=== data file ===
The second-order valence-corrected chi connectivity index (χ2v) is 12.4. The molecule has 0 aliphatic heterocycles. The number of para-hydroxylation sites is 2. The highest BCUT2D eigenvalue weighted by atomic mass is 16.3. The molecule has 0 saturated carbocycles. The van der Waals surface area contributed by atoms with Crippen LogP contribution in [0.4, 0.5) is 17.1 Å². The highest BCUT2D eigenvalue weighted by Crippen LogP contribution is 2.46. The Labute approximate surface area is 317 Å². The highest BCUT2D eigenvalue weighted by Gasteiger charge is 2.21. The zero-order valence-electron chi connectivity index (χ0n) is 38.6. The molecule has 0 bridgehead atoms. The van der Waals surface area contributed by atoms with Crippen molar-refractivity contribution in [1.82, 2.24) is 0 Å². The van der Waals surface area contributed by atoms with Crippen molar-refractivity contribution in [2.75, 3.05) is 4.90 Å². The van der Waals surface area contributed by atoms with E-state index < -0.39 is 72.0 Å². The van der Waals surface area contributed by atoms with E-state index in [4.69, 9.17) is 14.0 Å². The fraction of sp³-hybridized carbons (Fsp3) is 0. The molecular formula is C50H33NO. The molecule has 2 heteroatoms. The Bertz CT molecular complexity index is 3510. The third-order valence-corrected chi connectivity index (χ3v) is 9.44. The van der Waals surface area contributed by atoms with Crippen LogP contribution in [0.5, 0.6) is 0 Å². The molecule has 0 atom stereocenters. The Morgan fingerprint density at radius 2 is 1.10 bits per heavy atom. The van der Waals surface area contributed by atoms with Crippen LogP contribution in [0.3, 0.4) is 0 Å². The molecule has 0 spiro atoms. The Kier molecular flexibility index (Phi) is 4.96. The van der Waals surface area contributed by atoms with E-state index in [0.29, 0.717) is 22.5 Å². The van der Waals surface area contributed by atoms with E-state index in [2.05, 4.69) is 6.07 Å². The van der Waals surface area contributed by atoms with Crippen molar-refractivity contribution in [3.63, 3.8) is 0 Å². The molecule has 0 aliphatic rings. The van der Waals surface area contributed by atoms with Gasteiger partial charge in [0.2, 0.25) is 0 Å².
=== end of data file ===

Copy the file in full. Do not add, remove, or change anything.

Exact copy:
The second-order valence-corrected chi connectivity index (χ2v) is 12.4. The molecule has 0 aliphatic heterocycles. The number of para-hydroxylation sites is 2. The highest BCUT2D eigenvalue weighted by atomic mass is 16.3. The molecule has 0 saturated carbocycles. The van der Waals surface area contributed by atoms with Crippen LogP contribution in [0.4, 0.5) is 17.1 Å². The highest BCUT2D eigenvalue weighted by Crippen LogP contribution is 2.46. The Labute approximate surface area is 317 Å². The highest BCUT2D eigenvalue weighted by Gasteiger charge is 2.21. The zero-order valence-electron chi connectivity index (χ0n) is 38.6. The molecule has 0 bridgehead atoms. The van der Waals surface area contributed by atoms with Crippen molar-refractivity contribution in [1.82, 2.24) is 0 Å². The van der Waals surface area contributed by atoms with Crippen molar-refractivity contribution in [2.75, 3.05) is 4.90 Å². The van der Waals surface area contributed by atoms with E-state index < -0.39 is 72.0 Å². The van der Waals surface area contributed by atoms with E-state index in [4.69, 9.17) is 14.0 Å². The fraction of sp³-hybridized carbons (Fsp3) is 0. The molecular formula is C50H33NO. The molecule has 2 heteroatoms. The Bertz CT molecular complexity index is 3510. The third-order valence-corrected chi connectivity index (χ3v) is 9.44. The van der Waals surface area contributed by atoms with Crippen LogP contribution in [0.5, 0.6) is 0 Å². The molecule has 0 atom stereocenters. The Morgan fingerprint density at radius 2 is 1.10 bits per heavy atom. The van der Waals surface area contributed by atoms with Crippen LogP contribution in [0.3, 0.4) is 0 Å². The molecule has 0 spiro atoms. The Kier molecular flexibility index (Phi) is 4.96. The van der Waals surface area contributed by atoms with E-state index in [0.29, 0.717) is 22.5 Å². The van der Waals surface area contributed by atoms with E-state index in [2.05, 4.69) is 6.07 Å². The van der Waals surface area contributed by atoms with Crippen molar-refractivity contribution in [3.63, 3.8) is 0 Å². The molecule has 0 aliphatic rings. The van der Waals surface area contributed by atoms with Gasteiger partial charge in [0.2, 0.25) is 0 Å².